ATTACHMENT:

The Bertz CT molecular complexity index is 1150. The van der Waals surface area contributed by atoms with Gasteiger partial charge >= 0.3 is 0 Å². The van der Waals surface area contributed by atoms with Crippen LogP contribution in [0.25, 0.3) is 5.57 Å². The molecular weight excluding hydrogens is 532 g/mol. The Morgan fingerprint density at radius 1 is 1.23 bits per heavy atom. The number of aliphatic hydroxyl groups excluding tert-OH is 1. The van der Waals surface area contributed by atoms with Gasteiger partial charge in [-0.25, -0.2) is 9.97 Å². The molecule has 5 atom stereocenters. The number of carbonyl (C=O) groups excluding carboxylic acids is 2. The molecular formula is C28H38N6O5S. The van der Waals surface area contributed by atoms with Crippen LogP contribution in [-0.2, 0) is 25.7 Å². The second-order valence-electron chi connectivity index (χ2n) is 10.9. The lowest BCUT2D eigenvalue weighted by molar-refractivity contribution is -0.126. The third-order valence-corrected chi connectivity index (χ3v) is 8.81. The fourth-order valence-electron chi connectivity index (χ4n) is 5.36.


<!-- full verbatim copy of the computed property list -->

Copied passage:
The Bertz CT molecular complexity index is 1150. The van der Waals surface area contributed by atoms with Gasteiger partial charge >= 0.3 is 0 Å². The van der Waals surface area contributed by atoms with Crippen LogP contribution in [0.25, 0.3) is 5.57 Å². The molecular weight excluding hydrogens is 532 g/mol. The Morgan fingerprint density at radius 1 is 1.23 bits per heavy atom. The number of aliphatic hydroxyl groups excluding tert-OH is 1. The van der Waals surface area contributed by atoms with Gasteiger partial charge in [-0.25, -0.2) is 9.97 Å². The molecule has 5 atom stereocenters. The number of carbonyl (C=O) groups excluding carboxylic acids is 2. The molecular formula is C28H38N6O5S. The van der Waals surface area contributed by atoms with Crippen LogP contribution in [-0.2, 0) is 25.7 Å². The second-order valence-electron chi connectivity index (χ2n) is 10.9. The lowest BCUT2D eigenvalue weighted by molar-refractivity contribution is -0.126. The third-order valence-corrected chi connectivity index (χ3v) is 8.81. The fourth-order valence-electron chi connectivity index (χ4n) is 5.36.